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Separated twins return


 Teresa (left) and Maria Tapia (right) are held by their mother, Lisandra Sanatis, and Dr. David Lanning at a party at World Pediatric Project in Richmond on Wednesday.
Dean Hoffmeyer/ASSOCIATED PRESS
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Date published: 11/2/2012

RICHMOND TIMES-DISPATCH

The weight difference that once made it easy to distinguish between twins Maria and Teresa Tapia, the Dominican girls born connected to each other at the chest and abdomen, has disappeared.

Even their mother, Lisandra Sanatis, has trouble telling them apart these days.

"I really have to look at their faces, and Teresa has a mole on her nose, so that's how I can tell them apart," Sanatis said Wednesday during a Halloween party at the Henrico County headquarters of World Pediatric Project.

The Richmond-based philanthropy sends teams of doctors to Caribbean countries on medical missions and brings children with more complex cases to the U.S. for surgery. It arranged for the girls to have separation surgery at Children's Hospital of Richmond at VCU in November 2011.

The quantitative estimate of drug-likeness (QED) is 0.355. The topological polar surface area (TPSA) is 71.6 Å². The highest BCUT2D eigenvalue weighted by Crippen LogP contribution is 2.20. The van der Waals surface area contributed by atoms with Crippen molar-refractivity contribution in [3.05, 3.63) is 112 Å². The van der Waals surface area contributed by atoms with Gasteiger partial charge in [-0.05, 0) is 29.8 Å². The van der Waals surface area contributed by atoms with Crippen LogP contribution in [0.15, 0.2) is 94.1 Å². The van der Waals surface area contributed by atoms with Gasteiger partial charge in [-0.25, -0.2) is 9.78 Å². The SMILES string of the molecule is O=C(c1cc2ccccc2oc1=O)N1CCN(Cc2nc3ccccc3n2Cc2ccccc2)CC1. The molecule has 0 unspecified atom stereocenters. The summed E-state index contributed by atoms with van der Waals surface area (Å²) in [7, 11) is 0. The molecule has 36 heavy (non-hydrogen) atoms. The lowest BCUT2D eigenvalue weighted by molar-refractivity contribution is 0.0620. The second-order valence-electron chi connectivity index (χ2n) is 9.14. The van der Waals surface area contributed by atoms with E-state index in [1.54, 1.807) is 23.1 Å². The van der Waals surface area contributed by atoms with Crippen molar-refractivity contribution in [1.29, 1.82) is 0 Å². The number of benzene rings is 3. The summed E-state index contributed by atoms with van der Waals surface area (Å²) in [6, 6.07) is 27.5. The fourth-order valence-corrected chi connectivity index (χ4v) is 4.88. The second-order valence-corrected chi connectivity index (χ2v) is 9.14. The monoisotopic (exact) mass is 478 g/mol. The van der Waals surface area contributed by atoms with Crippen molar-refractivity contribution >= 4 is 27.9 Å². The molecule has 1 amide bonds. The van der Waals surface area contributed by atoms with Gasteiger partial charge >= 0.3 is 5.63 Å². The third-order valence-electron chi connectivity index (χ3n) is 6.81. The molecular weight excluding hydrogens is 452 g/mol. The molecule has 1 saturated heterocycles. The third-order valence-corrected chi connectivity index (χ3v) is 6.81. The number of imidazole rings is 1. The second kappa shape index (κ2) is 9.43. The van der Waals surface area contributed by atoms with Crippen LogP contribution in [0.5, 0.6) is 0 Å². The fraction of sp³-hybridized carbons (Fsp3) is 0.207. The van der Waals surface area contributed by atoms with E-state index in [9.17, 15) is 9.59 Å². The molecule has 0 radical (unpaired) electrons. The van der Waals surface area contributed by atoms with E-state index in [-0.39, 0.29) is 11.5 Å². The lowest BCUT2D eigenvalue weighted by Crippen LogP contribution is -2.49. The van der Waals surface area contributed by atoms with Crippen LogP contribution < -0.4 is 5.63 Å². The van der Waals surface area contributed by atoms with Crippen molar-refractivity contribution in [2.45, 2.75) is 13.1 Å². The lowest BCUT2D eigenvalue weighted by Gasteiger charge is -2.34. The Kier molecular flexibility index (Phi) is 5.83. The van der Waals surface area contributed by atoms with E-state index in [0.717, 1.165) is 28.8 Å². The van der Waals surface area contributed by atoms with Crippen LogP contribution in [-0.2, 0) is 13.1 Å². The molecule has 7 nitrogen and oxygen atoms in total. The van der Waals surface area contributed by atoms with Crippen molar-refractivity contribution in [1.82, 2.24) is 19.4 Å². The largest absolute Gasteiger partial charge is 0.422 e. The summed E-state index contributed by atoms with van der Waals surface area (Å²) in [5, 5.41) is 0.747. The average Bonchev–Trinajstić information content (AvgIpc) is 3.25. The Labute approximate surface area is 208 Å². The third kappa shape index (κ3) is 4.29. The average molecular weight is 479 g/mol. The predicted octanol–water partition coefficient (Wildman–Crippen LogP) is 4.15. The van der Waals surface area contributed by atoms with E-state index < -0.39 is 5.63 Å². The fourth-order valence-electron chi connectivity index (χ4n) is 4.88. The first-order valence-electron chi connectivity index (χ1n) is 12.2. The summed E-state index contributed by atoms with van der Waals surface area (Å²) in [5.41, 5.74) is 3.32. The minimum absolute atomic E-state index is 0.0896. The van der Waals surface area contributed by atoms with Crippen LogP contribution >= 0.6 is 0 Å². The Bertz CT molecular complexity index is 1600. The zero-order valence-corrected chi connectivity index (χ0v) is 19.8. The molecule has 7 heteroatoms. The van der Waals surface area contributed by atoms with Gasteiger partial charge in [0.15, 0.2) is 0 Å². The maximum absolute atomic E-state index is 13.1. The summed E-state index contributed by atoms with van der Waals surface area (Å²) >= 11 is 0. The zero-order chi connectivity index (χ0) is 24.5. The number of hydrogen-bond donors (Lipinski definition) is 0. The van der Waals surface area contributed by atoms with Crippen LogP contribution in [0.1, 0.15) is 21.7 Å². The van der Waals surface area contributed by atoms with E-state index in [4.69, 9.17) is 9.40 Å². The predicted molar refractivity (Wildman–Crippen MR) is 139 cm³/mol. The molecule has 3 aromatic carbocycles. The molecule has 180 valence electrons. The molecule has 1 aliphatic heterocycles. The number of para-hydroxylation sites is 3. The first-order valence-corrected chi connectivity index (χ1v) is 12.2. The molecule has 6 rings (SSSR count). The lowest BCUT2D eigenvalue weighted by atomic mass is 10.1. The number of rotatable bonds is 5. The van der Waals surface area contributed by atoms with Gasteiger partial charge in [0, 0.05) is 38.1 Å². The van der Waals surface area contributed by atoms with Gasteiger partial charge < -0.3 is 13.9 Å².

The twins, now 21/2 years old, and their mother returned to Richmond this week, where the girls are getting a medical checkup and visiting with supporters who helped the family during their stay in Richmond.

Unlike last year when the twins wore a bumblebee Halloween costume that was specially made by VCU design students to fit their joined bodies, this year they each had their own princess dress, one pink, one blue, with tiaras and magic wands to complete their outfits.

"As far as health goes, they are doing very well," Sanatis said.

That was confirmed during an afternoon check-up at VCU. Dr. David Lanning, surgeon-in-chief at Children's Hospital of Richmond at VCU, led the separation surgery, which involved more than 40 medical staff members. Transplant surgeon Robert Fisher, pediatric surgeon Claudio Oiticica and plastic surgeon Jennifer Rhodes also had key roles in the surgery, which lasted 18 hours for one twin and 20 hours for the other.

Prior to surgery, the girls' livers were fused, as were their duodenums, the top part of the small intestine. Each had her own heart and kidneys, and each had two arms and two legs. They were healthy, but one of the girls was about 20 percent heavier because the nutrition both girls were taking in went mostly to one of them.

Teresa, who a year ago weighed about 29 pounds now weighs 33 pounds. Maria, who last year weighed about 22 pounds, now weighs close to 32 pounds.

"They have great health, and they love to play," Sanatis said, "They still act very close to each other. They are always hugging and kissing on each other."